I doubt seriously, however, that the sheep are aware of how Tom works to keep them from danger. Tom transforms the wilderness into security and safety for them, guiding them around danger to green grass and cool water. Tom will not permit the wolves and coyotes of the hill country to be a threat to his sheep. He defends them from predators. Tom is always on the lookout because sheep are such vulnerable creatures. Of course, on occasion when Tom has been ill or had a family emergency, he has had to hire someone to look after the sheep. But hired hands want time off and at the slightest danger, hired hands will abandon the sheep and run. A shepherd, on the other hand, will put his own life at risk in order to protect his sheep. Tom has, in fact, sustained wounds from wild animals he has had to fight off his sheep. And the sheep seem to know that the hired hands value their own safety more than the lives of the sheep. Tom has noticed that the sheep are often jumpy when he brings in a hired hand. They know the difference between a shepherd and a hired hand. That is why Tom seldom trusts the sheep to a hired hand. That is why, day after day, over rocks and crevices, through shadows and storms, Tom is with the sheep. They know his voice and Tom leads them though, most of the time, it is from behind.
The Bible tells us that the Lord is our Shepherd, which makes me wonder--is Jesus like Tom? Does Jesus seldom get a haircut and bathe only weekly? I don't know about that. I hope it means that Jesus refuses to laugh when the angels tell jokes about how stupid we are. I hope it means that Jesus does not wring his hands over us but is content to be with us even though we regularly do stupid things. I know that like a shepherd Jesus picks us up when we fall down, mends our broken spirits, feeds our famished lives, supports us when we are limping along, sings to comfort our spirits. I know that like a shepherd Jesus does not leave us.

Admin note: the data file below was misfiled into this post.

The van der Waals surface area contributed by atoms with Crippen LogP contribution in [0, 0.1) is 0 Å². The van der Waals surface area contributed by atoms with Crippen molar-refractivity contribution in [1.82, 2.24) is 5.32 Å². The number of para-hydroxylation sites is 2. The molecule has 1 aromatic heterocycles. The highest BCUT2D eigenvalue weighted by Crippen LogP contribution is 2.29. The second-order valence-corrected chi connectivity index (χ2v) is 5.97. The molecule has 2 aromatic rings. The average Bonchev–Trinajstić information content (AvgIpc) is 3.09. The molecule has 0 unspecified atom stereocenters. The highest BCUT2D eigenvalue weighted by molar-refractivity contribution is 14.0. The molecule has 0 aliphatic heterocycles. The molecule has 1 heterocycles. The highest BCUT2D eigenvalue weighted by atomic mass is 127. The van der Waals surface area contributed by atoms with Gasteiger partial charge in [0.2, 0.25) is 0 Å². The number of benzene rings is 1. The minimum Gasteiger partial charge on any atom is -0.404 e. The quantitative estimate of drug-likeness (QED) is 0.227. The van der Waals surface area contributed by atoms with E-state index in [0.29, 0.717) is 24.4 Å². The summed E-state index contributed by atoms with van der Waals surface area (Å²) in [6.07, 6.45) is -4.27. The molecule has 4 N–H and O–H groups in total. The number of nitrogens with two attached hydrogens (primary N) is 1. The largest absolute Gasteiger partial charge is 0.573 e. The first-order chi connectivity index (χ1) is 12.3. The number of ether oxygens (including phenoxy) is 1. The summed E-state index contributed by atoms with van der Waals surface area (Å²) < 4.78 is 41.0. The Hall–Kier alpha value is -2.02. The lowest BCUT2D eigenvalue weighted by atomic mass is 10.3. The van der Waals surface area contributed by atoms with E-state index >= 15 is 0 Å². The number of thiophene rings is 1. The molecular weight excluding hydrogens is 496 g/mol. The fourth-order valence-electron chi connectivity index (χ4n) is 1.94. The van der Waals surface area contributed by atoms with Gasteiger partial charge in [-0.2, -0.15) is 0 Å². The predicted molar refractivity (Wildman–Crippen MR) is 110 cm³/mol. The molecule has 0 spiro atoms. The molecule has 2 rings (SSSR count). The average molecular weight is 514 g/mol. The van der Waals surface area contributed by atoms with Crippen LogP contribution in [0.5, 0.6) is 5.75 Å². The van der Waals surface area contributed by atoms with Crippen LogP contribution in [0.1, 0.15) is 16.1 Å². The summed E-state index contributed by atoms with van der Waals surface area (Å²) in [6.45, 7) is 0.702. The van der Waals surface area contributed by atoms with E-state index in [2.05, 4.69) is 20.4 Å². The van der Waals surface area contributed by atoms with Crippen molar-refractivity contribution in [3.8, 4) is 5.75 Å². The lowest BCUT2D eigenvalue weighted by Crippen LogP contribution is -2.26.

Of course, if we look for Jesus to be out in front of us showing us the way, we may be frustrated at not being able to see him. It may be, however, that Jesus is leading us from behind, the way Tom leads the sheep. Maybe it is because Jesus is a shepherd that he does not shout directions to us. Jesus knows what we can do and wants to encourage us to go ahead and act on our good judgment. Sometimes we may wish Jesus would be out in front of us giving us explicit signals. We wish Jesus would be that direct with us. We would rather not have to think for ourselves. We would prefer to have Jesus to make decisions for us so that we might have someone to blame when things go wrong. But most of the time, Jesus is leading from behind, picking us up when we get into trouble, encouraging us to go ahead and trust what we know. While, like a shepherd, Jesus may be behind us, he is always there just like a shepherd.